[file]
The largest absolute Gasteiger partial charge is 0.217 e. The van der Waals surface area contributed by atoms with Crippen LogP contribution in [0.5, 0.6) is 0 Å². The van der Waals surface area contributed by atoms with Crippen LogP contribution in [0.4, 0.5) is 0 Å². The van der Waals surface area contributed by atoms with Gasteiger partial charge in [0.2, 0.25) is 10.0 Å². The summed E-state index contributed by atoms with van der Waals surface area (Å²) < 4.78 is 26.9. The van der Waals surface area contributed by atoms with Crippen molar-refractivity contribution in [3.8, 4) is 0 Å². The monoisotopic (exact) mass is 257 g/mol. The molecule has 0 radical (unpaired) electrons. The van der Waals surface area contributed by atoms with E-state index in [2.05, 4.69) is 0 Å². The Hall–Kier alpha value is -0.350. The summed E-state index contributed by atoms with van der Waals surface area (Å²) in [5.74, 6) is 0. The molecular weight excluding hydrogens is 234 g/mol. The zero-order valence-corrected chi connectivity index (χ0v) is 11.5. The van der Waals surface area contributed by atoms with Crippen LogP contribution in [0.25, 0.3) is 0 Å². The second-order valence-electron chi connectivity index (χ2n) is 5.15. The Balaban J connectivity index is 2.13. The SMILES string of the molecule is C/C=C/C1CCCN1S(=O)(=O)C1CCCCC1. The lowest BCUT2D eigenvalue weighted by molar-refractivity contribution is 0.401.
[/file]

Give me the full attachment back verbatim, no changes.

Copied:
The largest absolute Gasteiger partial charge is 0.217 e. The van der Waals surface area contributed by atoms with Crippen LogP contribution in [0.5, 0.6) is 0 Å². The van der Waals surface area contributed by atoms with Crippen LogP contribution in [0.4, 0.5) is 0 Å². The van der Waals surface area contributed by atoms with Gasteiger partial charge in [0.2, 0.25) is 10.0 Å². The summed E-state index contributed by atoms with van der Waals surface area (Å²) < 4.78 is 26.9. The van der Waals surface area contributed by atoms with Crippen molar-refractivity contribution in [3.8, 4) is 0 Å². The monoisotopic (exact) mass is 257 g/mol. The molecule has 0 radical (unpaired) electrons. The van der Waals surface area contributed by atoms with E-state index in [2.05, 4.69) is 0 Å². The Hall–Kier alpha value is -0.350. The summed E-state index contributed by atoms with van der Waals surface area (Å²) in [5.74, 6) is 0. The molecular weight excluding hydrogens is 234 g/mol. The zero-order valence-corrected chi connectivity index (χ0v) is 11.5. The van der Waals surface area contributed by atoms with Crippen LogP contribution in [0.25, 0.3) is 0 Å². The second-order valence-electron chi connectivity index (χ2n) is 5.15. The Balaban J connectivity index is 2.13. The SMILES string of the molecule is C/C=C/C1CCCN1S(=O)(=O)C1CCCCC1. The lowest BCUT2D eigenvalue weighted by molar-refractivity contribution is 0.401.